Adoption of precision medicine by concierge, lifestyle and functional medicine groups

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Fall is conference season, and this year I had the privilege of being invited to speak at several conferences in the concierge, lifestyle, and functional medicine spaces. Collectively this group of health care practitioners represents early adopters of new ideas in health care. They have embraced genetic testing as part of their arsenal to understand patients as individuals and get at the root cause of diseases.

I attended these conferences to promote awareness of the latest genetic testing trends and to teach health care providers how to implement genetic testing into their practice. What I learned by walking through the exhibit halls and listening to other conference goers reminded me why I got into precision medicine education.

Many health care providers in this space are exposed to genetic tests that have little evidence of clinical validity or utility. Some of these tests are throwbacks to a time when a couple of publications reporting genetic associations with nominal P values was enough to believe it true, but upon further scrutiny and in the era of genome-wide association studies (GWAS) they do not hold up. In the worst case, the genetic association is not robustly replicated in the literature and does not even show up in one GWAS (e.g. MTHFR and KIF6 associations with coronary artery disease). In the best case, the variants are convincingly associated with disease, but they increase risk of disease only slightly (F2 and venous thromboembolism), or have no clinical recourse (APOE and alzheimer’s disease). Labs offering these tests do not often explain that presence of one of these gene variants in a patient has little value in predicting their risk of disease.

There are better tests out there - clinically valid and useful tests for identifying hereditary cancers and cardiovascular disease and responses to drugs. These tests have high predictive value and are backed by rigorous scientific evidence - but relative to the other tests mentioned, there is lower adoption. You can recognize these tests because they are offered by reputable labs like Invitae, Ambry, GeneDx and others. Some of these reputable labs are offering these tests at attractive price points to offset the lack of uniform insurance coverage (Color, Phosphorous, OneOme), enabling patients to pay out of pocket.

As an educator, it challenges me to come up with ways to teach health care providers how to recognize good tests from not so good tests. Relying on FDA clearance of a test is not an option as clinical validity and utility of genetic tests are not regulated. It’s difficult to change habits too. Some of these tests are engrained in the psyches of physicians who, as well-meaning early adopters of genetic testing, may be unaware of how the field has progressed in recent years.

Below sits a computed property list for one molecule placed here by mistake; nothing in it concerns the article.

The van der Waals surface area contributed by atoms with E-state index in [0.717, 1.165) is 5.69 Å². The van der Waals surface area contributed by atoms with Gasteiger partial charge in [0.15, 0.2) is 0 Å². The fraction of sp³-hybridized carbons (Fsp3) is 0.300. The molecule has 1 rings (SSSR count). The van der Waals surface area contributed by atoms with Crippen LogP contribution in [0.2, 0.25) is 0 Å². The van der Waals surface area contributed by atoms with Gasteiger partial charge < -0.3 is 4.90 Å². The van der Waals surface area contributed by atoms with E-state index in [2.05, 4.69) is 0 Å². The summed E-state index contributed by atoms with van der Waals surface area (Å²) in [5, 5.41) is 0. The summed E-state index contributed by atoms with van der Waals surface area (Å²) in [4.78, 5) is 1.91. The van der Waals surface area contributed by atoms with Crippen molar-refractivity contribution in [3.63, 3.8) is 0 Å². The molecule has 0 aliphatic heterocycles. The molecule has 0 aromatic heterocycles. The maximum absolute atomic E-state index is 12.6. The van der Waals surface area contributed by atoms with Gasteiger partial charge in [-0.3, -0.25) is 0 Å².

Physicians have conveyed to me that there are still barriers to accepting genetic testing into practice. At the forefront are issues around integrating genetic testing into their clinical workflow. They are tired of receiving paper copies of a report and scanning it into the medical record. They want structured data populated into the electronic health record and seamless integration. There are liability concerns too…’if I put the pharmacogenomic test results in my patient’s medical record and don’t use it to guide treatment, am I liable if the patient has an adverse drug reaction that testing could have prevented’? I teach physicians how to evaluate genetic tests, but they invariably ask me to just tell them which lab’s test to use.  The bottom line is that they want testing that is simple, cheap, effective and safe.

The diagnostic testing space has gone through an expansive phase in recent years, with dozens of commercial labs vying for a foothold, but there will invariably be a period of consolidation. There are various opportunities for labs to distinguish themselves. Number one is transparency. It is standard practice for reputable labs to list the genes and in some cases the specific variants that their test is designed to detect, along with the evidence supporting inclusion of these genes on their panels. Acknowledging which genes on a panel are backed by rigorous evidence and which are not is essential and a good way to gain trust among customers.  Number two is integration. Labs that figure out a way to seamlessly integrate test ordering and return of results directly into the EHR are likely to gain favor among health care providers.

The opportunities for education are never ending in this face-paced field. To learn more about precision medicine, visit us at precisionmedicineadvisors.com.